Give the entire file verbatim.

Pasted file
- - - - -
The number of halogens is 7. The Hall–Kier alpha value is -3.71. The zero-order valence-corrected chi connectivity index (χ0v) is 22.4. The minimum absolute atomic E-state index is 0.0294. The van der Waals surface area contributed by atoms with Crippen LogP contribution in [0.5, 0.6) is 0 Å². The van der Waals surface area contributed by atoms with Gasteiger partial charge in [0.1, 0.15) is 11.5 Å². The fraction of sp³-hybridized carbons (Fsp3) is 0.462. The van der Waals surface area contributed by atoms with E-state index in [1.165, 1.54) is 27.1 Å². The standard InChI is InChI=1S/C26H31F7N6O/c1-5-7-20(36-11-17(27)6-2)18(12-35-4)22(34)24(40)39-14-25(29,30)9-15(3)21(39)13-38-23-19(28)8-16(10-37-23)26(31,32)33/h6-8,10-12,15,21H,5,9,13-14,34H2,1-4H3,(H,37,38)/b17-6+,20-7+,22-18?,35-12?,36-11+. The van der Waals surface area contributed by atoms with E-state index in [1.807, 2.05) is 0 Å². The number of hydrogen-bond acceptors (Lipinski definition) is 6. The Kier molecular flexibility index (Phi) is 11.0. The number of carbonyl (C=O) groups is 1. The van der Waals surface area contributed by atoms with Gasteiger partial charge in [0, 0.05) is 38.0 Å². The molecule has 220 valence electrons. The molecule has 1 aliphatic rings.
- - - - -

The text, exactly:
The number of halogens is 7. The Hall–Kier alpha value is -3.71. The zero-order valence-corrected chi connectivity index (χ0v) is 22.4. The minimum absolute atomic E-state index is 0.0294. The van der Waals surface area contributed by atoms with Crippen LogP contribution in [0.5, 0.6) is 0 Å². The van der Waals surface area contributed by atoms with Gasteiger partial charge in [0.1, 0.15) is 11.5 Å². The fraction of sp³-hybridized carbons (Fsp3) is 0.462. The van der Waals surface area contributed by atoms with E-state index in [1.165, 1.54) is 27.1 Å². The standard InChI is InChI=1S/C26H31F7N6O/c1-5-7-20(36-11-17(27)6-2)18(12-35-4)22(34)24(40)39-14-25(29,30)9-15(3)21(39)13-38-23-19(28)8-16(10-37-23)26(31,32)33/h6-8,10-12,15,21H,5,9,13-14,34H2,1-4H3,(H,37,38)/b17-6+,20-7+,22-18?,35-12?,36-11+. The van der Waals surface area contributed by atoms with E-state index in [1.807, 2.05) is 0 Å². The number of hydrogen-bond acceptors (Lipinski definition) is 6. The Kier molecular flexibility index (Phi) is 11.0. The number of carbonyl (C=O) groups is 1. The van der Waals surface area contributed by atoms with Gasteiger partial charge in [0, 0.05) is 38.0 Å². The molecule has 220 valence electrons. The molecule has 1 aliphatic rings.